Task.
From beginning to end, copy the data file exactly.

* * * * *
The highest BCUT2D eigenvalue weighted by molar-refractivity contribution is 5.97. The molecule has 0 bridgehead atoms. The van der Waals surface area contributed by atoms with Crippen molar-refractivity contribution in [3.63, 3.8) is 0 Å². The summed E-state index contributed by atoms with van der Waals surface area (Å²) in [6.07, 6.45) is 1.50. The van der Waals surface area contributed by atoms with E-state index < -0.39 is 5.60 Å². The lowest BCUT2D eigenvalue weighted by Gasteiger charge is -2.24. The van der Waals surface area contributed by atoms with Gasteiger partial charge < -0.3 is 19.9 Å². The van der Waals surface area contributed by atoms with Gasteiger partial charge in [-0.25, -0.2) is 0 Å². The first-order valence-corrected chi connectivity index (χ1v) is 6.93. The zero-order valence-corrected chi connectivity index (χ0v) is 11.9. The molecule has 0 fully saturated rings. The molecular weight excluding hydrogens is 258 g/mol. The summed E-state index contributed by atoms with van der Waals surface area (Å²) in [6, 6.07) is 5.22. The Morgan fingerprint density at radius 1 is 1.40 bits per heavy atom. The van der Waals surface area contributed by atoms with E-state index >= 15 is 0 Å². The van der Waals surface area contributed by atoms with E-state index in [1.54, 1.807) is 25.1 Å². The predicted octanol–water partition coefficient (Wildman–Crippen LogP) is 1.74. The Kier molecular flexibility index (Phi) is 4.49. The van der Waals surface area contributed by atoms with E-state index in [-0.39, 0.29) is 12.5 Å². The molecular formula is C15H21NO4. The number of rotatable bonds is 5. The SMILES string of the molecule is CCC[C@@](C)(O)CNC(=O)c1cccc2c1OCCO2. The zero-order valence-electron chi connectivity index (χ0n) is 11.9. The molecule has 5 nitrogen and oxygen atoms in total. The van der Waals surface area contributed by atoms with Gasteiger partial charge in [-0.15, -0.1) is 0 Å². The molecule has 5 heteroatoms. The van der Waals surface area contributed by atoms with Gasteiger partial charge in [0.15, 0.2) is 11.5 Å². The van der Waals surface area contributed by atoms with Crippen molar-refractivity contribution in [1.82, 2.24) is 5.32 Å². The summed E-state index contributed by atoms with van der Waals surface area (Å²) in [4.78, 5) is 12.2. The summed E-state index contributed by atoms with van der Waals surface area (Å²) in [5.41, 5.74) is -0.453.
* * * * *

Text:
The highest BCUT2D eigenvalue weighted by molar-refractivity contribution is 5.97. The molecule has 0 bridgehead atoms. The van der Waals surface area contributed by atoms with Crippen molar-refractivity contribution in [3.63, 3.8) is 0 Å². The summed E-state index contributed by atoms with van der Waals surface area (Å²) in [6.07, 6.45) is 1.50. The van der Waals surface area contributed by atoms with E-state index < -0.39 is 5.60 Å². The lowest BCUT2D eigenvalue weighted by Gasteiger charge is -2.24. The van der Waals surface area contributed by atoms with Gasteiger partial charge < -0.3 is 19.9 Å². The van der Waals surface area contributed by atoms with Gasteiger partial charge in [-0.25, -0.2) is 0 Å². The first-order valence-corrected chi connectivity index (χ1v) is 6.93. The zero-order valence-corrected chi connectivity index (χ0v) is 11.9. The molecule has 0 fully saturated rings. The molecular weight excluding hydrogens is 258 g/mol. The summed E-state index contributed by atoms with van der Waals surface area (Å²) in [6, 6.07) is 5.22. The Morgan fingerprint density at radius 1 is 1.40 bits per heavy atom. The van der Waals surface area contributed by atoms with E-state index >= 15 is 0 Å². The van der Waals surface area contributed by atoms with E-state index in [1.54, 1.807) is 25.1 Å². The predicted octanol–water partition coefficient (Wildman–Crippen LogP) is 1.74. The Kier molecular flexibility index (Phi) is 4.49. The van der Waals surface area contributed by atoms with E-state index in [-0.39, 0.29) is 12.5 Å². The molecular formula is C15H21NO4. The number of rotatable bonds is 5. The SMILES string of the molecule is CCC[C@@](C)(O)CNC(=O)c1cccc2c1OCCO2. The zero-order valence-electron chi connectivity index (χ0n) is 11.9. The molecule has 5 nitrogen and oxygen atoms in total. The van der Waals surface area contributed by atoms with Gasteiger partial charge in [-0.15, -0.1) is 0 Å². The molecule has 5 heteroatoms. The van der Waals surface area contributed by atoms with Gasteiger partial charge in [0.15, 0.2) is 11.5 Å². The van der Waals surface area contributed by atoms with Crippen molar-refractivity contribution in [1.82, 2.24) is 5.32 Å². The summed E-state index contributed by atoms with van der Waals surface area (Å²) in [4.78, 5) is 12.2. The summed E-state index contributed by atoms with van der Waals surface area (Å²) in [5.41, 5.74) is -0.453.